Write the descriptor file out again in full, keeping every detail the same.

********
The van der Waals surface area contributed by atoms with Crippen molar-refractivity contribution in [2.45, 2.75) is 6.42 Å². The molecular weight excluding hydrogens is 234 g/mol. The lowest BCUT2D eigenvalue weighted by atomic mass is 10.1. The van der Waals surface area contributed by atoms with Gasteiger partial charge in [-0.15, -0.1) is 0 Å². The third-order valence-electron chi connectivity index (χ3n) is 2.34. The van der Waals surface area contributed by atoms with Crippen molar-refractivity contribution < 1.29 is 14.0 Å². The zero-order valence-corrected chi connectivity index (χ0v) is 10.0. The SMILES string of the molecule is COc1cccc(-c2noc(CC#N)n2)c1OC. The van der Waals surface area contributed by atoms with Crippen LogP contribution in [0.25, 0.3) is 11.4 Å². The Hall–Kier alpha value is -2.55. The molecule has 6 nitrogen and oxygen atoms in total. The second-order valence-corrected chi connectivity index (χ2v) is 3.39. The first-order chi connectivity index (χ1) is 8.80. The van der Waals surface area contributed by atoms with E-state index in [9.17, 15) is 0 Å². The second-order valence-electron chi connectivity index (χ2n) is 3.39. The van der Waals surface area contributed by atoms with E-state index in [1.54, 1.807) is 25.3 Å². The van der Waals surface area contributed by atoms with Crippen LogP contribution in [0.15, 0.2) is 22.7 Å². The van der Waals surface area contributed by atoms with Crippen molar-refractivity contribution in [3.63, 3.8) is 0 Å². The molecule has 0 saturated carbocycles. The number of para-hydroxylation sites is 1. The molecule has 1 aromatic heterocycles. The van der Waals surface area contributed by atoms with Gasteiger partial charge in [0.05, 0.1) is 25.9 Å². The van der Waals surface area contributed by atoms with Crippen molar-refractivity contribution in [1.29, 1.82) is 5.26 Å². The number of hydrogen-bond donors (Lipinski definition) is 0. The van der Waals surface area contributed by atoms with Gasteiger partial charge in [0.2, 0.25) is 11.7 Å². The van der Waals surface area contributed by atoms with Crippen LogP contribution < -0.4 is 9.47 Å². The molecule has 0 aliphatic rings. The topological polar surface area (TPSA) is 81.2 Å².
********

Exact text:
The van der Waals surface area contributed by atoms with Crippen molar-refractivity contribution in [2.45, 2.75) is 6.42 Å². The molecular weight excluding hydrogens is 234 g/mol. The lowest BCUT2D eigenvalue weighted by atomic mass is 10.1. The van der Waals surface area contributed by atoms with Gasteiger partial charge in [-0.15, -0.1) is 0 Å². The third-order valence-electron chi connectivity index (χ3n) is 2.34. The van der Waals surface area contributed by atoms with Crippen molar-refractivity contribution < 1.29 is 14.0 Å². The zero-order valence-corrected chi connectivity index (χ0v) is 10.0. The SMILES string of the molecule is COc1cccc(-c2noc(CC#N)n2)c1OC. The van der Waals surface area contributed by atoms with Crippen LogP contribution in [0.25, 0.3) is 11.4 Å². The Hall–Kier alpha value is -2.55. The molecule has 6 nitrogen and oxygen atoms in total. The second-order valence-corrected chi connectivity index (χ2v) is 3.39. The first-order chi connectivity index (χ1) is 8.80. The van der Waals surface area contributed by atoms with E-state index in [9.17, 15) is 0 Å². The second-order valence-electron chi connectivity index (χ2n) is 3.39. The van der Waals surface area contributed by atoms with E-state index in [1.54, 1.807) is 25.3 Å². The van der Waals surface area contributed by atoms with Crippen LogP contribution in [0.15, 0.2) is 22.7 Å². The van der Waals surface area contributed by atoms with Crippen molar-refractivity contribution in [3.63, 3.8) is 0 Å². The molecule has 0 saturated carbocycles. The number of para-hydroxylation sites is 1. The molecule has 1 aromatic heterocycles. The van der Waals surface area contributed by atoms with Gasteiger partial charge in [0.05, 0.1) is 25.9 Å². The van der Waals surface area contributed by atoms with Crippen molar-refractivity contribution in [1.29, 1.82) is 5.26 Å². The number of hydrogen-bond donors (Lipinski definition) is 0. The van der Waals surface area contributed by atoms with Gasteiger partial charge in [0.2, 0.25) is 11.7 Å². The van der Waals surface area contributed by atoms with Crippen LogP contribution < -0.4 is 9.47 Å². The molecule has 0 aliphatic rings. The topological polar surface area (TPSA) is 81.2 Å².